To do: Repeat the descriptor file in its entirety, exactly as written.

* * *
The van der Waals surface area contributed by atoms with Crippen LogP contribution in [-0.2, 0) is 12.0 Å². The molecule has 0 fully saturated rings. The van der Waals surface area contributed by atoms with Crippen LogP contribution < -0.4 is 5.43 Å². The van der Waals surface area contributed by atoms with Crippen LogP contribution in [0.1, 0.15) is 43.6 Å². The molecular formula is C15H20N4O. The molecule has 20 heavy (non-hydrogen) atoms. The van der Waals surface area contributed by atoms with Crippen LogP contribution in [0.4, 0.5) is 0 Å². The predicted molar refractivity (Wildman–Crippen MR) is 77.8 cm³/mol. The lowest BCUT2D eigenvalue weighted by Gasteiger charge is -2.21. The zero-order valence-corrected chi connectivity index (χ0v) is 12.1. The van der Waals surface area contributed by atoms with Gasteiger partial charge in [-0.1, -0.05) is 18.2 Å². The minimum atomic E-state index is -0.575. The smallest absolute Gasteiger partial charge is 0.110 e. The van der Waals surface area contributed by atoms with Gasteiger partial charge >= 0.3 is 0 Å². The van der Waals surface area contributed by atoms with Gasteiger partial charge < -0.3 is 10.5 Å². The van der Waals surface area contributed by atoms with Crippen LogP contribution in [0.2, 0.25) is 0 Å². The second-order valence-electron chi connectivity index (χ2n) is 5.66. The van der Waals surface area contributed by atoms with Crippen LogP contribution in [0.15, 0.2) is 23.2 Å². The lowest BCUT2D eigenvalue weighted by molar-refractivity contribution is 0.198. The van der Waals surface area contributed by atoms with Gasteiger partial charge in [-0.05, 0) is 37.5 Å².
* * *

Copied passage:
The van der Waals surface area contributed by atoms with Crippen LogP contribution in [-0.2, 0) is 12.0 Å². The molecule has 0 fully saturated rings. The van der Waals surface area contributed by atoms with Crippen LogP contribution < -0.4 is 5.43 Å². The van der Waals surface area contributed by atoms with Crippen LogP contribution in [0.1, 0.15) is 43.6 Å². The molecular formula is C15H20N4O. The molecule has 20 heavy (non-hydrogen) atoms. The van der Waals surface area contributed by atoms with Crippen LogP contribution in [0.4, 0.5) is 0 Å². The predicted molar refractivity (Wildman–Crippen MR) is 77.8 cm³/mol. The lowest BCUT2D eigenvalue weighted by Gasteiger charge is -2.21. The zero-order valence-corrected chi connectivity index (χ0v) is 12.1. The van der Waals surface area contributed by atoms with Gasteiger partial charge in [-0.1, -0.05) is 18.2 Å². The minimum atomic E-state index is -0.575. The smallest absolute Gasteiger partial charge is 0.110 e. The van der Waals surface area contributed by atoms with Gasteiger partial charge >= 0.3 is 0 Å². The van der Waals surface area contributed by atoms with Gasteiger partial charge < -0.3 is 10.5 Å². The van der Waals surface area contributed by atoms with Crippen LogP contribution in [0.2, 0.25) is 0 Å². The second-order valence-electron chi connectivity index (χ2n) is 5.66. The van der Waals surface area contributed by atoms with Crippen LogP contribution in [0.15, 0.2) is 23.2 Å². The lowest BCUT2D eigenvalue weighted by molar-refractivity contribution is 0.198. The van der Waals surface area contributed by atoms with Gasteiger partial charge in [-0.05, 0) is 37.5 Å².